The rise of Ortiz from scrap-heap bench player to Hall of Famer is an unlikely and entertaining story, and engagingly told in Papi: My Story. Starting with his early life in the Dominican Republic, when he looked up to faraway greats such as Ken Griffey Jr., and concluding with his 2016 retirement tour, the memoir is largely a straightforward narrative of Ortiz’s time in baseball. Those looking for a deep dive into the inner life of a baseball star or the intricate strategies of a modern franchise will probably be disappointed. As the unpolished reflections of one of the few ballplayers to redefine a club, though, it works perfectly ... it’s in that voice that the memoir’s true strength lies. Freed of the beat reporters and columnists who normally filter the interaction between player and fan, Ortiz shines when he discusses the unique circumstances of playing baseball in the league’s harshest spotlight.
Mr. Holley writes crisp, straightforward and organized prose, moving swiftly from the player’s childhood in the Dominican Republic to his early failure with the Minnesota Twins and then, at Boston, his eventual dominance. Yet the book sounds a lot like Mr. Ortiz’s voice, especially when it comes to the people the player adores—the pitcher Pedro Martínez, for example—and the ones he dislikes ... Mr. Ortiz also talks about his 2003 positive drug test, revealed in 2009. Like most writers who have covered sports for years, I’m skeptical when athletes make claims of innocence. With Mr. Ortiz, my heart’s too big.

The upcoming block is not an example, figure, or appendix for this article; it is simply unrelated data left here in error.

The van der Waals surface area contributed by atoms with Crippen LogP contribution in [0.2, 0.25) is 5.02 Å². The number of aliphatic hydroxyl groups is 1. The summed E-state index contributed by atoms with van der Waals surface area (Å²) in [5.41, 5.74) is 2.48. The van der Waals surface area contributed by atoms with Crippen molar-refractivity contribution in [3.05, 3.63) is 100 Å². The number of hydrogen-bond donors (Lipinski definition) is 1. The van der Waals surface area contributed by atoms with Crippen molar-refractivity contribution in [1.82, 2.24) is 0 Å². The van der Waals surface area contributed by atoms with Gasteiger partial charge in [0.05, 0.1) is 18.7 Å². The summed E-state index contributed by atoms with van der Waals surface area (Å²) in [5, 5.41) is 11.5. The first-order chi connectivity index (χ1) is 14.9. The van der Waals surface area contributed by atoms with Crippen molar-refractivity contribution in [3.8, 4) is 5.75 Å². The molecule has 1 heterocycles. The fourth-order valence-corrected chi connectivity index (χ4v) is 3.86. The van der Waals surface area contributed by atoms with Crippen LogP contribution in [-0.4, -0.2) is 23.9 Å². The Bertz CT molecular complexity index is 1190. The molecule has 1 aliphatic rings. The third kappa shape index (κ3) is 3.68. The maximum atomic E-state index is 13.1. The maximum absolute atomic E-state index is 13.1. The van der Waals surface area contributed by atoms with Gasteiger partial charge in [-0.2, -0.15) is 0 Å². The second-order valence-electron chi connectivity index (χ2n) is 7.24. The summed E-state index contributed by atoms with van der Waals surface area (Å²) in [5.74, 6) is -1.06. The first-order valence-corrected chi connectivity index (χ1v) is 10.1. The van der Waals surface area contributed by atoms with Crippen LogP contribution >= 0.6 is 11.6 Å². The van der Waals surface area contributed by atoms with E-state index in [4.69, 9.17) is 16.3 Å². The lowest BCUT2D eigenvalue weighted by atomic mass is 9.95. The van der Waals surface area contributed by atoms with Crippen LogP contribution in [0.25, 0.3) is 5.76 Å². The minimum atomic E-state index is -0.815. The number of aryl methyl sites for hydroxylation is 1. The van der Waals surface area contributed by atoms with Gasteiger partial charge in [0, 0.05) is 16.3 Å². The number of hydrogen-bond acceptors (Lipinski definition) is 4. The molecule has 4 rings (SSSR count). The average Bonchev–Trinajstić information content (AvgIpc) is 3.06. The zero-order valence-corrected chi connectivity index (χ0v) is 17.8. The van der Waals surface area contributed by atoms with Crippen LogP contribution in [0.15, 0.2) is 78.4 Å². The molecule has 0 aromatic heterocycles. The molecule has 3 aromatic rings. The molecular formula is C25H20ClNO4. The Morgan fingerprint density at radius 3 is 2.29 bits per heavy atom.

Two warnings: Those who prefer their profanities out of earshot might consider covering their eyes through parts of this book and those looking for a salacious tell-all will be disappointed ... It’s no surprise that Ortiz resents the sportswriters who asked him about performance-enhancing drugs (which he vehemently denies ever using), particularly the Globe’s Dan Shaughnessy, 'that [expletive] still walks around like he owns the team.' It was surprising, at least to me, that Ortiz had so little respect for the team’s management ... Given all that, maybe it’s a wonder Papi endured so well and so long. Now his many fans have a book in which the hitter looks back at his extraordinary run and what made it go.
Ortiz appears positive, constructive, and determined to succeed, and though he deploys a few vulgarities for effect, nothing upsets his cheerful optimism. There are a few intriguing behind-the-scenes anecdotes, but Ortiz offers little self-critical thought. Readers who have already canonized Big Papi will be reassured, but those who hoped to meet a more rounded, multidimensional human will struggle to find him here.